Crypto Regulations in 2023

The emergence of the crypto industry started in 2009, and it has undergone significant expansion ever since. In 2019, Fintech investments reached $55.3 billion. Yet despite the widespread adoption of digital assets, the pace of crypto regulation hasn’t kept up with the industry growth.  

According to a 2022 report by Chainalysis, the top 10 countries with the highest rate of crypto adoption are: Vietnam, Philippines, Ukraine, India, US, Pakistan, Brazil, Thailand, Russia, and China. This growth has led to various consequences, including the arrest of FTX's Sam Bankman Fried in 2022. 

Amid increasing interaction between the crypto economy and the rest of the global financial system, the crash of crypto asset prices and liquidity and collapses like Terra, 3AC and Genesis have led many to wonder if 2023 will be marked by a move toward increased regulation of digital assets.

In 2023, companies, investors and lawyers should prepare for changing trends in cryptocurrency regulations. Here are 4 key trends to expect in 2023:

1. Tougher Cryptocurrency Regulations Following Scandals

The multi-billion-dollar cryptocurrency exchange scandal involving FTX has caused a stir in the financial world. As a result, countries and financial regulatory bodies will take action to protect investors. The Financial Stability Board (FSB) intends to accelerate its work on new regulations in response to the recent crypto scandal, according to the Financial Times.

2. IOSCO Pushes for Global Crypto Regulations

The International Organization of Securities Commissions (IOSCO) is a global financial organization with members from over 100 countries and the ability to regulate 95% of global markets. Ashley Alder, chairman of IOSCO, believes IOSCO should regulate the crypto market in 2023, citing the crypto industry as one of the important "three Cs" (COVID-19, Climate, and Cryptocurrency) that IOSCO should focus on this year. He believes that more stringent global regulations are needed to combat cybersecurity challenges and to support vulnerable financial investors and climate finance initiatives.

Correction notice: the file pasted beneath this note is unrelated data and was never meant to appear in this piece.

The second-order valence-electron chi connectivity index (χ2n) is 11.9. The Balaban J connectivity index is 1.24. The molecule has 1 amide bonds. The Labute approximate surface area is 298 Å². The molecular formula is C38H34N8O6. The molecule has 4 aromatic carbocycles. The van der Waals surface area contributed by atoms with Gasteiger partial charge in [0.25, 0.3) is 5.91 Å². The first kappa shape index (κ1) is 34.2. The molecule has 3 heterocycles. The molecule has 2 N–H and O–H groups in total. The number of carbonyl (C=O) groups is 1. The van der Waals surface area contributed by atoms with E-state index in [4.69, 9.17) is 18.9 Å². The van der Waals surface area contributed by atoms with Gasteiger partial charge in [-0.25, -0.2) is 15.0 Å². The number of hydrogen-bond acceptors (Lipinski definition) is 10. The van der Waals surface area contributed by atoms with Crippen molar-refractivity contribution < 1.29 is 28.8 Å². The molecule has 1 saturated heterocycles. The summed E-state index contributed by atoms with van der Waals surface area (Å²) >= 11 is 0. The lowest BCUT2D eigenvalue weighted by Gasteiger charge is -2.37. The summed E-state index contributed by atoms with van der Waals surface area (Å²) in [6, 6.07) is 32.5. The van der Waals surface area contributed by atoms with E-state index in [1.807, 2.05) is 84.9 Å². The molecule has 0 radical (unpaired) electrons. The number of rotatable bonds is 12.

3. IMF Works on Expedited Global Crypto Regulations

The International Monetary Fund (IMF) has been working on global regulations for cryptocurrencies since 2021. In 2022, it established a Resilience and Sustainability Trust and required Argentina to "discourage" the use of cryptocurrencies in exchange for a loan. The IMF is concerned about inadequate disclosure, lack of strong operational governance, and potential for facilitating money laundering and terrorism financing in the crypto market. It seeks a globally-coordinated effort with standard rules and data across borders to supervise crypto activities.

4. More Countries Implement and Enforce Crypto Regulations

Due to the growth of the crypto market, many countries have created their own regulations and more will develop regulations in 2023. Regulations vary greatly between countries, with some being crypto-friendly and others cracking down or "discouraging" it. Some examples are El Salvador recognizing cryptocurrency as legal tender, Saint Kitts and Nevis declaring it legal tender, Lugano allowing citizens to pay taxes with crypto, Belarus offering tax incentives for digital asset ownership, and Argentina "discouraging" crypto use to receive an IMF loan. The UK's Financial Conduct Authority has also warned citizens about the crypto industry.

5. Framework, rules and impact across EU

In 2020 the ECON proposed an agreement for a regulation framework on the Markets in crypto-assets (MiCA) for the first time. It passed legislation back in October 2022.


In essence, it is crucial for companies, investors, and their lawyers to be aware of these trends and prepare for the new laws and requirements in the crypto market in 2023.

Existing gaps might be closed by the establishment of a self-regulatory agency for crypto markets. However, there is debate over whether this would have as much authority as a traditional regulatory agency, and it would involve making crypto firms responsible for regulating themselves.

From a whole spectrum of perspectives, 2023 looks set to be a defining year for cryptocurrencies, crypto assets and central bank digital currencies. The regulatory debate surrounding this will be far-reaching and vibrant with passionate advocates for each of the main options. These include: strangling crypto through regulation; creating a discrete regulatory regime for crypto; bringing crypto within the existing financial system; and identifying and plugging existing gaps in laws but otherwise relying on caveat emptor.

March 14, 2023

Read next